Tanaka, Shibuya, and Ogaki examined the EPOC of 7 x 30-s intervals with 15-s rest periods at 150% of VO2 max (21). They found that the three-hour EPOC value was 10.5±2.4 L of oxygen, which amounts to approximately 50 kcal over the period of three hours or 16 kcal per hour (21). Bahr, Gronnerod, and Sejersted examined the effects of sprint volume on EPOC, having subjects perform 1, 2, or 3 x 120-s sprints at 108% of VO2 max (1). They found that higher volumes of sprint training elicit a higher EPOC, but that even at the 3 x 120-s sprint, the four-hour EPOC total was 16.3±3.01 L of oxygen, or about 80 kcal of extra energy expenditure (1).

    Similar results have been seen in resistance training studies. Kelleher et al. examined the differences between traditional and superset resistance exercise on post-exercise energy expenditure (9). 

    They found that while supersetting produced a 33% greater EPOC, the energy expenditure during the 60-min recovery period amounted to only 18.96±1.79 kcal. The superset exercise session required 241.23±17.06 kcal (9).
    While HIIT programs have gained in popularity as a tool for promoting fat or weight loss, the benefits of these programs are likely due to factors such as energy expended during training, changes in insulin sensitivity, or decreased appetite rather than EPOC, as the EPOC values are quite modest, accounting for less than 15% of total exercise and recovery energy expenditure (3,13).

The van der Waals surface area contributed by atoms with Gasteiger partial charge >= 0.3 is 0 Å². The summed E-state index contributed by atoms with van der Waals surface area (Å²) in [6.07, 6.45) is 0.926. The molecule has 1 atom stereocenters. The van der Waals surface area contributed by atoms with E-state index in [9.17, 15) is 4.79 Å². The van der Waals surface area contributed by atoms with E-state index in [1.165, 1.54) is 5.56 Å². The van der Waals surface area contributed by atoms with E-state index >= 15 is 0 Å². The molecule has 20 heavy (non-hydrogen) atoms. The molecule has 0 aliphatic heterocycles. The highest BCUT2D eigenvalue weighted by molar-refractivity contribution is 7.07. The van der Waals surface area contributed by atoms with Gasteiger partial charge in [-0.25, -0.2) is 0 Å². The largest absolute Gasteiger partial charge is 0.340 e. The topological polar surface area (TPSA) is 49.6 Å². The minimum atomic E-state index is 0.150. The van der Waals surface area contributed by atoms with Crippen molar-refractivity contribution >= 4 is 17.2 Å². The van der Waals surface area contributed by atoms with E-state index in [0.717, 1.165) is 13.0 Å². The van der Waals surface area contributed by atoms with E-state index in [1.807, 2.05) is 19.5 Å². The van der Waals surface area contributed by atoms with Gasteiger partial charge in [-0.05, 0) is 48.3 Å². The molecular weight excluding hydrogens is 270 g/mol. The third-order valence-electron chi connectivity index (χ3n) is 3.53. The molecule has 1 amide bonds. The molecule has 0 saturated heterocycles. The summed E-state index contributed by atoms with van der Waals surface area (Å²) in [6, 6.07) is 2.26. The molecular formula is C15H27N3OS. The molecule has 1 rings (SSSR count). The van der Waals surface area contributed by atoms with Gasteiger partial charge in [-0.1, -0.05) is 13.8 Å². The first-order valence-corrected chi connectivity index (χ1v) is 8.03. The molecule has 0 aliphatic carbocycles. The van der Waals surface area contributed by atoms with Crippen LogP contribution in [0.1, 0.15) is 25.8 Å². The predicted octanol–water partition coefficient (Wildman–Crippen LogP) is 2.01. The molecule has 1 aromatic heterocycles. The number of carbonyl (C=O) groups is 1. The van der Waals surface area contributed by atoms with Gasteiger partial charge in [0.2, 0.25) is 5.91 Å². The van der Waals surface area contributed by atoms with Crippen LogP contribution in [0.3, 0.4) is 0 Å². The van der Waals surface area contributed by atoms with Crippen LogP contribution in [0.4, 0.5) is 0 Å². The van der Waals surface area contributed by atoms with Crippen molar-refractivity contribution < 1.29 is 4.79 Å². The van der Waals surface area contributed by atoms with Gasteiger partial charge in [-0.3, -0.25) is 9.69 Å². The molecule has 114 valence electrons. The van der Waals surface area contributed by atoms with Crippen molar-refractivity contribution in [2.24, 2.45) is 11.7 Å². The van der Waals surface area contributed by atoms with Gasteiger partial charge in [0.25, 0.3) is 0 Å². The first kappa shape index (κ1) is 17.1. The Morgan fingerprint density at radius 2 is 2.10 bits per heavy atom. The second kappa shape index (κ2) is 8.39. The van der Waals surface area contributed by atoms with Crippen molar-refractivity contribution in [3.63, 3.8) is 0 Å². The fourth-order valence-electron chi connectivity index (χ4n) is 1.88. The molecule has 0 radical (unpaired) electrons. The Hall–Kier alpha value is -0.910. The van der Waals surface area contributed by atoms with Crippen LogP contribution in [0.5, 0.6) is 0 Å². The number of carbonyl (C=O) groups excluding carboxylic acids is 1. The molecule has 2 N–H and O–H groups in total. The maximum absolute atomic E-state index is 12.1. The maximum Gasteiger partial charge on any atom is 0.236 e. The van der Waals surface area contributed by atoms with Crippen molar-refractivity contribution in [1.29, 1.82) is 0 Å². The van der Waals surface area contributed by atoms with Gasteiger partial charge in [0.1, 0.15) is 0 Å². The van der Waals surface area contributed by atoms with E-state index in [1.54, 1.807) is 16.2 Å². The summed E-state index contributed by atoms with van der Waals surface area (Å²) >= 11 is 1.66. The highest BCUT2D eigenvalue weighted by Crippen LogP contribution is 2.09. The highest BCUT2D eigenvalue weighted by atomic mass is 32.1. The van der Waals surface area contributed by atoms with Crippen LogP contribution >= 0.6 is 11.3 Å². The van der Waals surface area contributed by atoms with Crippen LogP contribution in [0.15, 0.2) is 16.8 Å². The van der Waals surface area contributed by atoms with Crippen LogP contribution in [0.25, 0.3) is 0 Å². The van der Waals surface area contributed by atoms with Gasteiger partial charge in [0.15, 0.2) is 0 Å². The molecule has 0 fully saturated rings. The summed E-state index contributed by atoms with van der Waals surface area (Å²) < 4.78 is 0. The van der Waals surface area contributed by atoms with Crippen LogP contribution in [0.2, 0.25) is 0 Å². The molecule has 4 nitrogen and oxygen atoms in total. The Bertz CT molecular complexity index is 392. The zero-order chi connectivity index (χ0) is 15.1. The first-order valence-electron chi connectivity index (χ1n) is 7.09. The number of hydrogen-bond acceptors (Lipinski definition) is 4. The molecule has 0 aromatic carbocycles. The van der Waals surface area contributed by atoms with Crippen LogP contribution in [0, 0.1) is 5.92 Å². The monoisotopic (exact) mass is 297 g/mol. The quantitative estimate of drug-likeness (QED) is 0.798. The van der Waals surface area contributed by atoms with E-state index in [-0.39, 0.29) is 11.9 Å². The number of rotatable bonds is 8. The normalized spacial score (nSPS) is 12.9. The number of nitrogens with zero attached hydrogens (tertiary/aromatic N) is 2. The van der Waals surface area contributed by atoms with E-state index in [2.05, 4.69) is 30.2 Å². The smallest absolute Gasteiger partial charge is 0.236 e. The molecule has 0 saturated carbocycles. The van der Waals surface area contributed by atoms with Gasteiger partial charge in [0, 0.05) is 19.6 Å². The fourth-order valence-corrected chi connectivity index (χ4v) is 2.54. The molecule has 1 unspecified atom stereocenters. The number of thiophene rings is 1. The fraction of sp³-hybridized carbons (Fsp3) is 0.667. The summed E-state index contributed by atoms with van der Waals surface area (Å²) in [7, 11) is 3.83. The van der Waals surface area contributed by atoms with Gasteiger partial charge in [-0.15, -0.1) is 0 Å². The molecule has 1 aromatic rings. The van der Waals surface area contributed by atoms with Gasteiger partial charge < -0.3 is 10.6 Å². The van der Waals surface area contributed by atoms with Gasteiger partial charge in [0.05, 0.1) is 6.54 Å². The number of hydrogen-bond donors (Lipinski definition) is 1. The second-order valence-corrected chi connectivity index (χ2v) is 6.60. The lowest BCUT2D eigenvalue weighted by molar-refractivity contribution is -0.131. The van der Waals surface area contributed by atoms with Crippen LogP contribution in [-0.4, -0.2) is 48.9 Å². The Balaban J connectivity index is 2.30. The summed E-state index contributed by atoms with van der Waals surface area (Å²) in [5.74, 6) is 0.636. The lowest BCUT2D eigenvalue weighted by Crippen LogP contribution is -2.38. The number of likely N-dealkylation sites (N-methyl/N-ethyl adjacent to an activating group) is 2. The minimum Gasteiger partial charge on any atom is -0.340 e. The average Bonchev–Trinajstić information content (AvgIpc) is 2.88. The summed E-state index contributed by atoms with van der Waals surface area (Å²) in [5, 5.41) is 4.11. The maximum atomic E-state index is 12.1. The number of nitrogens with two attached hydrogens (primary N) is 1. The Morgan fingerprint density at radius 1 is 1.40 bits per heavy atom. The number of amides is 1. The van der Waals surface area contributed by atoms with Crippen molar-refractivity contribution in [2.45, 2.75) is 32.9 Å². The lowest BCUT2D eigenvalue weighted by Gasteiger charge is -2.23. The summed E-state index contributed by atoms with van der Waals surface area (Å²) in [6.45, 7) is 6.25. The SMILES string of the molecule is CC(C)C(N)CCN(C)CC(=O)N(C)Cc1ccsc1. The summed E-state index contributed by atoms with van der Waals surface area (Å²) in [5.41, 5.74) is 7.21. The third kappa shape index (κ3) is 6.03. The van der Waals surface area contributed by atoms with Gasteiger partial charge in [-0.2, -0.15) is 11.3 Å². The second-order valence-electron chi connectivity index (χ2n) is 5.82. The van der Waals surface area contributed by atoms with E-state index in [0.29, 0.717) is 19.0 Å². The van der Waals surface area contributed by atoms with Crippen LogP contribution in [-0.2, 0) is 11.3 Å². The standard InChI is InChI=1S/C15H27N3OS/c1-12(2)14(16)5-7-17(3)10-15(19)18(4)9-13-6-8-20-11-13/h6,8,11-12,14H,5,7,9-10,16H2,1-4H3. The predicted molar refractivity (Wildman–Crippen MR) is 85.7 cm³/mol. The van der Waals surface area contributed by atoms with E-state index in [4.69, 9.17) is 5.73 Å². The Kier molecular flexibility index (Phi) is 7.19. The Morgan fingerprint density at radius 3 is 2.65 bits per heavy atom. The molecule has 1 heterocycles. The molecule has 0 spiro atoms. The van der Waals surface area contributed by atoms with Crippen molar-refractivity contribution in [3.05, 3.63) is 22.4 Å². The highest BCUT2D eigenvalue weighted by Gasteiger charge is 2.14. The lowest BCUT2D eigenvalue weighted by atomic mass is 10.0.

Long-Term Effects of EPOC
    An increased metabolic rate after exercise can occur for up to 24 hr with appropriate combinations of duration and intensity (13). Even though the amount of energy expenditure post-exercise is small, it could be argued that small increases over an extended period of time can amount to significant calories burned.  

    In a metabolic chamber study of 24-hr energy expenditure, the authors found that EPOC amounted to 35±78 kcal on a day that involved periods of slow walking, brisk walking, and jogging at 65% VO2 max, an amount that was not statistically significant (8). A more recent study found an increase of 190 kcal in metabolic rate over a 14.2-hr period following an exercise session, which is only 13.4 kcal per hour, or the equivalent of about two almonds (10). The exercise session resulted in an expenditure of 519 kcal.

    There is also no difference in the 24-hr rate of fat use following exercise, regardless of intensity (15,17,23). Warren, Howden, Williams, Fell, and Johnson found after their comparisons of long and short duration exercise, high versus low intensity exercise and continuous versus interval exercise, concluded that even though there was an increase in fat oxidation during the recovery period following long duration and high-intensity interventions, the amount of fat oxidized after exercise may be inconsequential compared with what was oxidized during the exercise bout (24). 

    This suggests that EPOC is not a primary contributor to the energy cost of exercise and that it does not alter substrate use enough to be of consequence in a weight loss program.
    Long-term adherence to exercise or physical activity is key for weight loss and maintenance of weight loss. The duration or intensity of activity required to elicit a prolonged EPOC are probably not well tolerated by obese or overweight untrained people (13). This is particularly true of higher intensity exercise, where even modest increases in intensity over a comfortable self-selected pace greatly diminish exercise enjoyment and adherence (4).  

    Many popular infomercials and programs base their weight loss and fat burning claims on increased EPOC, yet EPOC values are modest compared to the actual energy expenditure from the exercise session itself, accounting for only 6 – 15% of the total energy cost (13). There is no evidence that EPOC alone can significantly contribute to weight loss.